US3653038 *Feb 20, 1970Mar 28, 1972United Bank Of Denver NationalCapacitive electric signal device and keyboard using said device
US3693059 *Jun 17, 1971Sep 19, 1972IbmCapacitive coupling switch and actuator
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Non-Patent Citations
Reference
1 *IBM Technical Disclosure Bulletin vol. 17 No. 11 Apr. 1975 pp. 3377 3378.
2IBM Technical Disclosure Bulletin vol. 17 No. 11 Apr. 1975 pp. 3377-3378.
Referenced by
Citing PatentFiling datePublication dateApplicantTitle
US4584444 *Sep 21, 1984Apr 22, 1986Topre CorporationKeyboard switch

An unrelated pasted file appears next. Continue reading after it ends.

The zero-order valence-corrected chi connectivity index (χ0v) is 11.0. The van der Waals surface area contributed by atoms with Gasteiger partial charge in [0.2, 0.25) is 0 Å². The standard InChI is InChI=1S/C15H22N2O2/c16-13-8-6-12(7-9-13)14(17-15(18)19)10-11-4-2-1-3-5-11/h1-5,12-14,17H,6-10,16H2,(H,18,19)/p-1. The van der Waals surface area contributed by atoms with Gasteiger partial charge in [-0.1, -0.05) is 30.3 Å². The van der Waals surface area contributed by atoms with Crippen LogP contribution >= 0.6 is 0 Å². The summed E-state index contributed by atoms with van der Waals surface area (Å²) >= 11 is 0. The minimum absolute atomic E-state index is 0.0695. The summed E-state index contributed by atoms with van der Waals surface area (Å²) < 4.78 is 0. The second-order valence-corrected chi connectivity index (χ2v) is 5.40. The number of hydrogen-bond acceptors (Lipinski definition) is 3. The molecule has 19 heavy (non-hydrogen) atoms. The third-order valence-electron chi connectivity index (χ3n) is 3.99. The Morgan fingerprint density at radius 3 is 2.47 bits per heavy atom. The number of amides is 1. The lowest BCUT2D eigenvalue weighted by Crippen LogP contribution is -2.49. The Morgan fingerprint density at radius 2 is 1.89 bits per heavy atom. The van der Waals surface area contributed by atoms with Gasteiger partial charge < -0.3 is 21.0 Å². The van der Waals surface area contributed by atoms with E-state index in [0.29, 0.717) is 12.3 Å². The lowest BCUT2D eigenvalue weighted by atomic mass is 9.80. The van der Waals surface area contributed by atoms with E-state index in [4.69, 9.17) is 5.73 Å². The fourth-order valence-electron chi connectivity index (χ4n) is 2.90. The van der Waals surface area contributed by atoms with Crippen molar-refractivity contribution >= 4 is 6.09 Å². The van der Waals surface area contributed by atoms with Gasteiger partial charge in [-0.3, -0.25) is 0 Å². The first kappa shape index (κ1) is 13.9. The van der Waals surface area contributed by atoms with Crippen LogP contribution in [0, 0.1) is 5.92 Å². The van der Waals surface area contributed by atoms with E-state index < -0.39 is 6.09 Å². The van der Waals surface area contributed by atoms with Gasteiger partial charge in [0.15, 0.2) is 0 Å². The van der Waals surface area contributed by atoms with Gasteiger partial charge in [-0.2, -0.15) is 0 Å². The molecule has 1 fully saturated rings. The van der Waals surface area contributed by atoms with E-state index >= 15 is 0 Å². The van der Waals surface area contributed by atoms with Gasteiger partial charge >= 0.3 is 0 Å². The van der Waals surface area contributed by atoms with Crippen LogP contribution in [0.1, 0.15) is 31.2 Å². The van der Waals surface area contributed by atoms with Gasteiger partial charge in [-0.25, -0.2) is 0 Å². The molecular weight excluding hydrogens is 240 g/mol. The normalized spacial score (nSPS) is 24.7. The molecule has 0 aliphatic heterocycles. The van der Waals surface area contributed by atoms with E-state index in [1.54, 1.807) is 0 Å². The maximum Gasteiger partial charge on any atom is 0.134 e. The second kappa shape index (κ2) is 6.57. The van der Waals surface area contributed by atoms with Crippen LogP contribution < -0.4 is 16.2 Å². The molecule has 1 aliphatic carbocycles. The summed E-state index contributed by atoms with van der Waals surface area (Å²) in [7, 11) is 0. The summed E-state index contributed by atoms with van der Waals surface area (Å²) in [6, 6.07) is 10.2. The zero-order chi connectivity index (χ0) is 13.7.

US4851626 *Jun 24, 1988Jul 25, 1989Topre CorporationKey switch device
US7579569Sep 23, 2005Aug 25, 2009Bsh Bosch Und Siemens Hausgeraete GmbhCapacitive proximity and/or touch-sensitive switch
Classifications
U.S. Classification361/288
International ClassificationH03K17/975
Cooperative ClassificationH03K17/975
European ClassificationH03K17/975
Legal Events
DateCodeEventDescription
Apr 8, 1996FPAYFee payment
Year of fee payment: 12
Apr 16, 1992FPAYFee payment
Year of fee payment: 8
Apr 27, 1988FPAYFee payment
Year of fee payment: 4
Aug 31, 1984ASAssignment
Owner name: TOPRE CORPORATION 12-2 NIHONBASHI 3 CHOME CHUO-KU
Free format text: ASSIGNMENT OF ASSIGNORS INTEREST.;ASSIGNOR:HASEGAWA, HIROSHI;REEL/FRAME:004295/0433
Effective date: 19811001